That happiness and prime can happy call."— Act II., Scene 1. Prime is here used as a substantive, and means that sprightly vigor which usually accompanies the prime of life. So in Montaigne's "ESSAYS," translated by Florio:-"Many things seem greater by imagination than by effect. I have passed over a good part of my age in sound and perfect health: I say, not only sound, but blithe and wantonly lustful. That state, full of lust, of prime, and mirth, made me deem the consideration of sickness so irksome, that, when I came to the experience of them, I have found their fits but weak."
Perhaps this is the same thought, though more solemnly expressed, that we meet with in "KING HENRY IV.," Part I.:
"He's as tedious
As a tired horse, a railing wife; Worse than a smoky house."
"You have made shift to run into 't, boots and spurs and all, like him that leaped into the custard."— Act II., Scene 5.
Our old dramatists abound with pleasant allusions to the enormous size of their "quaking custards," which were served up at the city feasts, and with which such gross fooleries were played. Thus Glapthorne:
"I'll write the city annals,
In meter which shall far surpass Sir Guy
Of Warwick's History, or John Stow's, upon The custard with the four-and-twenty nooks, At my lord-mayor's feast."-WIT IN A CONSTABLE. Indeed, no common supply was required; for, besides what the corporation (great devourers of custards) consumed on the spot, it appears that it was thought no breach of city manners to send or take some of it home with them, for the use of their ladies.- GIFFORD.
"Why, he will look upon his boot, and sing; mend the ruff, and sing."- Act III., Scene 2.
The tops of the boots, in Shakspeare's time, turned down, and hung loosely over the leg. The folding part, or top, was the ruff; it was of softer leather than the boot, and often fringed. Ben Jonson calls it the ruffle:- Not having leisure to put off my silver spurs, one of the rowels catched hold of the ruffle of my boot."-EVERY MAN OUT OF HIS HUMOR. To this fashion, also, Bishop Earle alludes in his "CHARACTERS" (1638):-" He has learned to ruffle his face from his boot, and takes great delight in his walk to hear his spurs jingle."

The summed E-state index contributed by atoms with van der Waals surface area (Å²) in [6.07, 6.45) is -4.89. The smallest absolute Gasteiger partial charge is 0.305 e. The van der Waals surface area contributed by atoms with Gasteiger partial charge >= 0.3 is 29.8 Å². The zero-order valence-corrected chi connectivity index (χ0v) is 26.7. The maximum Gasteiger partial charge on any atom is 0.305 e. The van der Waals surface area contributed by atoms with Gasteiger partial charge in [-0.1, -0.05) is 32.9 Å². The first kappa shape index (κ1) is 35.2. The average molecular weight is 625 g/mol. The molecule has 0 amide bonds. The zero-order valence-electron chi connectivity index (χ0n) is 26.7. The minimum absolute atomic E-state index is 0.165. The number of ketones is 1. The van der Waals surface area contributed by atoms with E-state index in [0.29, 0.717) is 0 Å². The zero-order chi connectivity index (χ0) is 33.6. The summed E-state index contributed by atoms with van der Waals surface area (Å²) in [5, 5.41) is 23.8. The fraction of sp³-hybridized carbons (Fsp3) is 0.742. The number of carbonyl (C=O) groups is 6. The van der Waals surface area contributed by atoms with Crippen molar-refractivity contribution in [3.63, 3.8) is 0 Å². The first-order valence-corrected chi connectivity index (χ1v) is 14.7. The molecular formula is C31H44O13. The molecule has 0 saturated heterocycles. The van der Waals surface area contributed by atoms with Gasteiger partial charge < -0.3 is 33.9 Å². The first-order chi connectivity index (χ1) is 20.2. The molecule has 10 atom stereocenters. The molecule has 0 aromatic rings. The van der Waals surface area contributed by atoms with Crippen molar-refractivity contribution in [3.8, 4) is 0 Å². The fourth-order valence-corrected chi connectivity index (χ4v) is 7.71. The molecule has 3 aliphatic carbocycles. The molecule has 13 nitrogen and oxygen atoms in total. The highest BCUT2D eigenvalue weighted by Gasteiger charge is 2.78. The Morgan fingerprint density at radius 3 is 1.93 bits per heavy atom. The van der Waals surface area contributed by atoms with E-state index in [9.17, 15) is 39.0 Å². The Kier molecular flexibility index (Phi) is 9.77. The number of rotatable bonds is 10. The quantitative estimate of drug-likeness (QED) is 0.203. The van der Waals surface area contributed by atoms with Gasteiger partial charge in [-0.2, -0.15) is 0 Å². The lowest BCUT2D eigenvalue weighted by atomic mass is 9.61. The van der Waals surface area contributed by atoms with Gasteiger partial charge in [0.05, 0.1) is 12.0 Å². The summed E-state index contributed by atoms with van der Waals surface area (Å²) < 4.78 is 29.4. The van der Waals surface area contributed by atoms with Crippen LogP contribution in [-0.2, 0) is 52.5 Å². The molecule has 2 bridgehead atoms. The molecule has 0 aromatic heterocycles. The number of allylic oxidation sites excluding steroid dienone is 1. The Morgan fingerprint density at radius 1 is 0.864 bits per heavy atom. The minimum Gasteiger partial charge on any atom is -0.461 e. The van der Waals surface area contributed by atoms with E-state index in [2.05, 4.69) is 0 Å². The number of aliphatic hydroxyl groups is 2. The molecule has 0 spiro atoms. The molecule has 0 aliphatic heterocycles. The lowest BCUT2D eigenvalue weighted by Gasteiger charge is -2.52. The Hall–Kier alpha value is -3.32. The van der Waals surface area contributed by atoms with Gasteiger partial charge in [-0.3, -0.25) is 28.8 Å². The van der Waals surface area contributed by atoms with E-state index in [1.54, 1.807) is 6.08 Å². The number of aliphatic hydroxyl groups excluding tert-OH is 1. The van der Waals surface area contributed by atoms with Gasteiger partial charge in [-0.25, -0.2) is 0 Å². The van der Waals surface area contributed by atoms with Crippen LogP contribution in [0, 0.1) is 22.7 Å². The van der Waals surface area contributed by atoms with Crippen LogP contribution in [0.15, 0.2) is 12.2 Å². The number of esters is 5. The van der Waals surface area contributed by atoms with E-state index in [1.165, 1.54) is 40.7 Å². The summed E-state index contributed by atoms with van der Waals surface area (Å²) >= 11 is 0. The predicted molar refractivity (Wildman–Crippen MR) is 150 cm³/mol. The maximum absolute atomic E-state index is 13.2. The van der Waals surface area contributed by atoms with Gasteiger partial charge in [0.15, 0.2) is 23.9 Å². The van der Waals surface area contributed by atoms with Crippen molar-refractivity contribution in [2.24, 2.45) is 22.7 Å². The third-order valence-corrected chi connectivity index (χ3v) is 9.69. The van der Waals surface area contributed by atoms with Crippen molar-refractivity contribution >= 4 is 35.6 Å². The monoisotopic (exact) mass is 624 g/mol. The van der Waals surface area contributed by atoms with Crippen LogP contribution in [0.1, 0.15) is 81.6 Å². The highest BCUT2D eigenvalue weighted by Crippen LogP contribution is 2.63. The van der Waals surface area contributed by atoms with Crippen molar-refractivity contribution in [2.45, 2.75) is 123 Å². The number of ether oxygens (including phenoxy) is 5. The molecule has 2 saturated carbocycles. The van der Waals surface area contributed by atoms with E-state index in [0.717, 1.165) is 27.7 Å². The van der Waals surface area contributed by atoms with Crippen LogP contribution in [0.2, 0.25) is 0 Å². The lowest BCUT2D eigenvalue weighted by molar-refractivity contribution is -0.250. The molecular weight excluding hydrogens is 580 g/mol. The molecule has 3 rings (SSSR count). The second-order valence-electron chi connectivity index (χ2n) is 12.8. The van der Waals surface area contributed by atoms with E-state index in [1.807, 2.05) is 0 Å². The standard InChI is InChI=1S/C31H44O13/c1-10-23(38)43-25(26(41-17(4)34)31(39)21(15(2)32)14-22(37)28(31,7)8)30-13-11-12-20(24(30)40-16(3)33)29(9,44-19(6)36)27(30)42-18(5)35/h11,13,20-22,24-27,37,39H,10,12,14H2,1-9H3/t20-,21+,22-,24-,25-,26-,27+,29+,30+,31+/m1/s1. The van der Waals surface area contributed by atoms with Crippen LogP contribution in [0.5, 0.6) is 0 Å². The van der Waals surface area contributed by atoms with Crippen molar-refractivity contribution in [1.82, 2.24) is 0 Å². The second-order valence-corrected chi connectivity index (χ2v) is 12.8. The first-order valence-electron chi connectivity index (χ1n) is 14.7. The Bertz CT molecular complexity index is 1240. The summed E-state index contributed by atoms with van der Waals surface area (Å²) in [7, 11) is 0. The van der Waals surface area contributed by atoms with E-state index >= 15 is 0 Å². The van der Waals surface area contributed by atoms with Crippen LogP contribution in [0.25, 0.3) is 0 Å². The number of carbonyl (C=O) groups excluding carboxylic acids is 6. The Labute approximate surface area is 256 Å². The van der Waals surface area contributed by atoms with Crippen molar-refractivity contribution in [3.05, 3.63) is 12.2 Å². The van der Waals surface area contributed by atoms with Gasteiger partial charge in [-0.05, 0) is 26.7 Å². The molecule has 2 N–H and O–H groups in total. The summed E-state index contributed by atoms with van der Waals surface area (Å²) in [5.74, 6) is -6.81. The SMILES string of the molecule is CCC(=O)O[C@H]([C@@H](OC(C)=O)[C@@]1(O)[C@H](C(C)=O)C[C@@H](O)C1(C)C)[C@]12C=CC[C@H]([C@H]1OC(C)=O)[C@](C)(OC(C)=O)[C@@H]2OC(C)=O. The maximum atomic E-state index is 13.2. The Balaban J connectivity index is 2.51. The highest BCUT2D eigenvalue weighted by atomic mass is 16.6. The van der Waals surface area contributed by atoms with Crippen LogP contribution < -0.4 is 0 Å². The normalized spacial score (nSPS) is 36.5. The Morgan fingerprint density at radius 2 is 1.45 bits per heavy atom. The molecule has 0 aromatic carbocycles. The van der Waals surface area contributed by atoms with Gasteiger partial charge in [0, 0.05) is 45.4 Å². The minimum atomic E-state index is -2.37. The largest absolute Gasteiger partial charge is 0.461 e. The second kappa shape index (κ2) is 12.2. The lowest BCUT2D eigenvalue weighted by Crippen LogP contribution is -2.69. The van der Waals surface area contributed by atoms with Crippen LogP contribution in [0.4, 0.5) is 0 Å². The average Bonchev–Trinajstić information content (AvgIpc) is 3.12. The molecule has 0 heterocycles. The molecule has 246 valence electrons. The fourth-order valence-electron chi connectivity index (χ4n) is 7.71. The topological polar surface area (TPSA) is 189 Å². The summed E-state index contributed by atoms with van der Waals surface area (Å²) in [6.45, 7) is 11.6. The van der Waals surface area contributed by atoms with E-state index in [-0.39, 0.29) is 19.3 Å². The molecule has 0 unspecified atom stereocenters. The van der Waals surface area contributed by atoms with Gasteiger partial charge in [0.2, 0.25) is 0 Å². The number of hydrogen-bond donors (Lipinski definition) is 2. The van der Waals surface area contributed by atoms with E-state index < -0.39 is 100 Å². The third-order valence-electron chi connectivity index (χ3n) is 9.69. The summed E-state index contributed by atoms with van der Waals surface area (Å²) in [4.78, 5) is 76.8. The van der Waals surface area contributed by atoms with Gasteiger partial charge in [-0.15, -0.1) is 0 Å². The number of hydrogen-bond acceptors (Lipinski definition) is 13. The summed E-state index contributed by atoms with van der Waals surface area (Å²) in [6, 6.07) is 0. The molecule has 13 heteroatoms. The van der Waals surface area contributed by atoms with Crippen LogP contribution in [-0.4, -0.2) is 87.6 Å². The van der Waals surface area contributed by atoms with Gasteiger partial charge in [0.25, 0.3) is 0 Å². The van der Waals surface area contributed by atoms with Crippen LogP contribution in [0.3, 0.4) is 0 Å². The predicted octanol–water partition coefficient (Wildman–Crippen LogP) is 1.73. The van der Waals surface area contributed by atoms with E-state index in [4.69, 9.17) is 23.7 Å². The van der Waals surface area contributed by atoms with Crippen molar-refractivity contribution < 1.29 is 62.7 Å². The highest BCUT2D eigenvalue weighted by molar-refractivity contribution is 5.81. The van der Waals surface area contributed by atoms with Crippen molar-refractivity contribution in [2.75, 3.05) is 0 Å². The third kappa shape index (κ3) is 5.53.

"Come thou home, Rousillon, Whence honor but of danger wins a scar;
As oft it loses all." Act III., Scene 2.
The sense is-Come from that place where all the advantage that honor usually reaps from the danger it rushes upon, is only a scar in testimony of its bravery; as, on the other hand, it often is the cause of losing all, even life itself.
"Where do the palmers lodge, I do beseech you."
Act III., Scene 5.
Palmers were so called from a staff or bough of palm they were wont to carry, especially such as had visited the holy places at Jerusa lem. A pilgrim and a palmer are said to have differed thus: a pilgrim had some dwelling-place, a palmer had none; the pilgrim trav eled to some certain place, the palmer to all, and not to any one in particular; the pilgrim must go at his own charge, the palmer must profess willful poverty; the pilgrim might give over his profession, the palmer must be constant.
"If you give him not John Drum's entertainment, your inclining cannot be removed."- Act III., Scene 6.
"John Drum's entertainment" (the Christian name varying) appears to have been a common phrase to signify ill-treatment. There is an old motley interlude (printed in 1601), called "JACK DRUM'S ENTERTAINMENT," ," in which Jack Drum is a servant of intrigue, who is ever aiming at projects, and always foiled. Holinshead, in his des cription of Ireland, speaking of the hospitality of Patrick Sarsfield (mayor of Dublin in 1551), says,-"No porter, or any other officer, durst not, for both his ears, give the simplest man that resorted to his house, Tom Drum his entertainment; which is, to hale a man in by the head, and thrust him out by both the shoulders."